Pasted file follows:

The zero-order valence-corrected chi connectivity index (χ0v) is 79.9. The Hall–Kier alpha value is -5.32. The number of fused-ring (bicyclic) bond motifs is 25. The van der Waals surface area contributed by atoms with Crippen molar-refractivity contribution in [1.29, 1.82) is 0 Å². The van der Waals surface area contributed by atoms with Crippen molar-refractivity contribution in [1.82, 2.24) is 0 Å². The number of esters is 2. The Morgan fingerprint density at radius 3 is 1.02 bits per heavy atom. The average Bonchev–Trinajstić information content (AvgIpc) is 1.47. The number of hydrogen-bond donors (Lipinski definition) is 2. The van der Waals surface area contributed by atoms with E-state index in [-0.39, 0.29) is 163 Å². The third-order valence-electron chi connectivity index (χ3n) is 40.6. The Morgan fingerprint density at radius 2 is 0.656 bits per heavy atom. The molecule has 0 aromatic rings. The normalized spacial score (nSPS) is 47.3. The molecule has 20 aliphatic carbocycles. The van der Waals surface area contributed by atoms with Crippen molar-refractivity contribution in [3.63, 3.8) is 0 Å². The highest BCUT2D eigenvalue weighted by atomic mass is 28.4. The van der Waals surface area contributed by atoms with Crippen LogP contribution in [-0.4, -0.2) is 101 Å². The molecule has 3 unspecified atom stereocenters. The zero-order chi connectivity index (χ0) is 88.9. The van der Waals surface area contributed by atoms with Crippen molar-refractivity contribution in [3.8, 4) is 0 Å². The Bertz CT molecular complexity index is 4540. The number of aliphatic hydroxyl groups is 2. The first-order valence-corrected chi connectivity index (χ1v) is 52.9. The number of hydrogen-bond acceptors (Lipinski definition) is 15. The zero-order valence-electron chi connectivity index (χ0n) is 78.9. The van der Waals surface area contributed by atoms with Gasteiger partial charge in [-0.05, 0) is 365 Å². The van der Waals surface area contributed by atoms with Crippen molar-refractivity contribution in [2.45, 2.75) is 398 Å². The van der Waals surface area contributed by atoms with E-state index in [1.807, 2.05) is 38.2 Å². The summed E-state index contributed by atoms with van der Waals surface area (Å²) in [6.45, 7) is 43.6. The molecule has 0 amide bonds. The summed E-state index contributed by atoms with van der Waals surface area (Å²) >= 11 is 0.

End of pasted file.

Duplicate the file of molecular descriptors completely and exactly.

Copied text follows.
The zero-order valence-corrected chi connectivity index (χ0v) is 79.9. The Hall–Kier alpha value is -5.32. The number of fused-ring (bicyclic) bond motifs is 25. The van der Waals surface area contributed by atoms with Crippen molar-refractivity contribution in [1.29, 1.82) is 0 Å². The van der Waals surface area contributed by atoms with Crippen molar-refractivity contribution in [1.82, 2.24) is 0 Å². The number of esters is 2. The Morgan fingerprint density at radius 3 is 1.02 bits per heavy atom. The average Bonchev–Trinajstić information content (AvgIpc) is 1.47. The number of hydrogen-bond donors (Lipinski definition) is 2. The van der Waals surface area contributed by atoms with E-state index in [-0.39, 0.29) is 163 Å². The third-order valence-electron chi connectivity index (χ3n) is 40.6. The Morgan fingerprint density at radius 2 is 0.656 bits per heavy atom. The molecule has 0 aromatic rings. The normalized spacial score (nSPS) is 47.3. The molecule has 20 aliphatic carbocycles. The van der Waals surface area contributed by atoms with Crippen molar-refractivity contribution in [3.63, 3.8) is 0 Å². The highest BCUT2D eigenvalue weighted by atomic mass is 28.4. The van der Waals surface area contributed by atoms with Crippen LogP contribution in [-0.4, -0.2) is 101 Å². The molecule has 3 unspecified atom stereocenters. The zero-order chi connectivity index (χ0) is 88.9. The van der Waals surface area contributed by atoms with Crippen molar-refractivity contribution in [3.8, 4) is 0 Å². The Bertz CT molecular complexity index is 4540. The number of aliphatic hydroxyl groups is 2. The first-order valence-corrected chi connectivity index (χ1v) is 52.9. The number of hydrogen-bond acceptors (Lipinski definition) is 15. The zero-order valence-electron chi connectivity index (χ0n) is 78.9. The van der Waals surface area contributed by atoms with Gasteiger partial charge in [-0.05, 0) is 365 Å². The van der Waals surface area contributed by atoms with Crippen molar-refractivity contribution in [2.45, 2.75) is 398 Å². The van der Waals surface area contributed by atoms with E-state index in [1.807, 2.05) is 38.2 Å². The summed E-state index contributed by atoms with van der Waals surface area (Å²) in [6.45, 7) is 43.6. The molecule has 0 amide bonds. The summed E-state index contributed by atoms with van der Waals surface area (Å²) >= 11 is 0.